Americans to assist Filipino troops who locals complain disrupt their lives and lands
ILOILO CITY, Philippines — Filipino and American troops will hold exercises for 25 days starting Monday inside a military reservation in Capiz that is being claimed by an indigenous people’s group as part of its ancestral domain.
“Balance Piston 09-1” will be held on January 26 to February 20 at the Camp Macario B. Peralta Jr. in Jamindan town, according to a press statement issued on Friday by the Army’s 3rd Infantry Division.
The exercises will involve 141 personnel of the division and 31 US soldiers, mostly trainers, acting division spokesman Captain Renante Besa told the Philippine Daily Inquirer (parent company of INQUIRER.net) in a telephone interview Friday.
The exercises to be held within the training area of the division headquarters will involve 11 training activities, including civic-military programs in communities near the military camp.
Besa said the military exercises will provide the soldiers an opportunity to experience and acquire knowledge and skills in modern military technology and weaponry.
The statement said the exercises will be the second to be conducted in the Visayas since 1995.
But the exercises drew condemnation from militant party-list groups and organizations.
“It is ill-advised, dangerous and condemnable,” said Bayan Muna Representative Satur Ocampo in a telephone interview on Friday.
Ocampo noted that the exercises come just a little over a month since the House committee on national cultural communities held a hearing in Roxas City during which it heard the clamor of Tumandok tribesmen for repeal of a presidential proclamation declaring the area where the military camp is located a military reservation.
The land, considered the country’s biggest military camp next to Fort Magsaysay in Nueva Ecija, covers 16 of the 22 upland villages of Tapaz town and seven villages of Jamindan.
“The communities of Tumandok people have repeatedly complained of abuses of soldiers and disruption of their livelihood because of military trainings and operations. And now they want to bring in American troops?” Ocampo said.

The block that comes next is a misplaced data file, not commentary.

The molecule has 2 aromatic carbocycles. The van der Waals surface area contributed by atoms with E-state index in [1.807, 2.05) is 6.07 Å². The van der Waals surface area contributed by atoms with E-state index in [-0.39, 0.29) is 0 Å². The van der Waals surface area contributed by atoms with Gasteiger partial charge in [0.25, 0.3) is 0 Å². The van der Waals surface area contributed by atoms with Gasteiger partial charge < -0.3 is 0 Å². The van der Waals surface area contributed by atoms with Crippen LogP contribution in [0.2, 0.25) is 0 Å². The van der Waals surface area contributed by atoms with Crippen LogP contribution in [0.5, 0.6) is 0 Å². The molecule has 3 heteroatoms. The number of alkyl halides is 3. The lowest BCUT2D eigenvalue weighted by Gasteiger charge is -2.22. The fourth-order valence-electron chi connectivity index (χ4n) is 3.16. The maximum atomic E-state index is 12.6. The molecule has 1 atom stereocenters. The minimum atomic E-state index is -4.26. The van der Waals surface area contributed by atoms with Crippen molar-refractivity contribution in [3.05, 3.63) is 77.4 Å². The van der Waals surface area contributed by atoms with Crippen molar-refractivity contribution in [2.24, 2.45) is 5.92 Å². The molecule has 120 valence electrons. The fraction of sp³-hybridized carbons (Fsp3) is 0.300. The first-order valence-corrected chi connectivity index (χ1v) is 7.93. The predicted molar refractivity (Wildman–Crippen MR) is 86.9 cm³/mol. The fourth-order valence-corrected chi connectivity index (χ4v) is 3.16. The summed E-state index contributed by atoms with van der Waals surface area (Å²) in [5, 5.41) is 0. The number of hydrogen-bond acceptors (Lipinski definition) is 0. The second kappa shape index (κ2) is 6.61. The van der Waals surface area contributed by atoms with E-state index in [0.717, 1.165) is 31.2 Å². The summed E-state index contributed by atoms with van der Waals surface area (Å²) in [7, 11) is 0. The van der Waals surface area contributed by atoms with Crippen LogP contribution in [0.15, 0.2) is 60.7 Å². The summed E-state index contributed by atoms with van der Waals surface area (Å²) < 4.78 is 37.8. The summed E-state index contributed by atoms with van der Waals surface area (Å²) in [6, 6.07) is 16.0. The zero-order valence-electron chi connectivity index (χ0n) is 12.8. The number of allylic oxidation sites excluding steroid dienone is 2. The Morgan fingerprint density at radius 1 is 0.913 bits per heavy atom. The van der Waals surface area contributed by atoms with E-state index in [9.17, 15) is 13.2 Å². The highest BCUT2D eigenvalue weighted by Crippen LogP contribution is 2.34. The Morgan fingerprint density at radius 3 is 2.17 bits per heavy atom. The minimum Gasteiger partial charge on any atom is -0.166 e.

During the hearing conducted in December last year, the representatives of the Tumandok complained that the presence of the military reservation has disrupted their lives, including their hunting, farming and cultural practices because the military suspects them of supporting the New People’s Army.
Military officials denied the allegations.
Major General Nestor Ochoa, 3rd Infantry Division commander, said in an interview that the allegations dated back to the Martial Law days, adding that they have not received any formal complaints in recent years.
Ocampo also noted that the exercises could be a prelude to the “direct participation” of US troops in counterinsurgency operations on Panay Island and could result in the escalation of the armed conflict there.
He cited the earlier statement issued by communist rebels that they would attack US troops in “rebel areas.”
Besa said they have informed and consulted the officials and residents of the three barangay (villages) of Jaena Norte, Agluluwang and Jaena Sur and met with the National Commission on Indigenous Peoples, Philippine National Police, Commission on Human Rights and local government officials to ensure the safety of the participants and residents.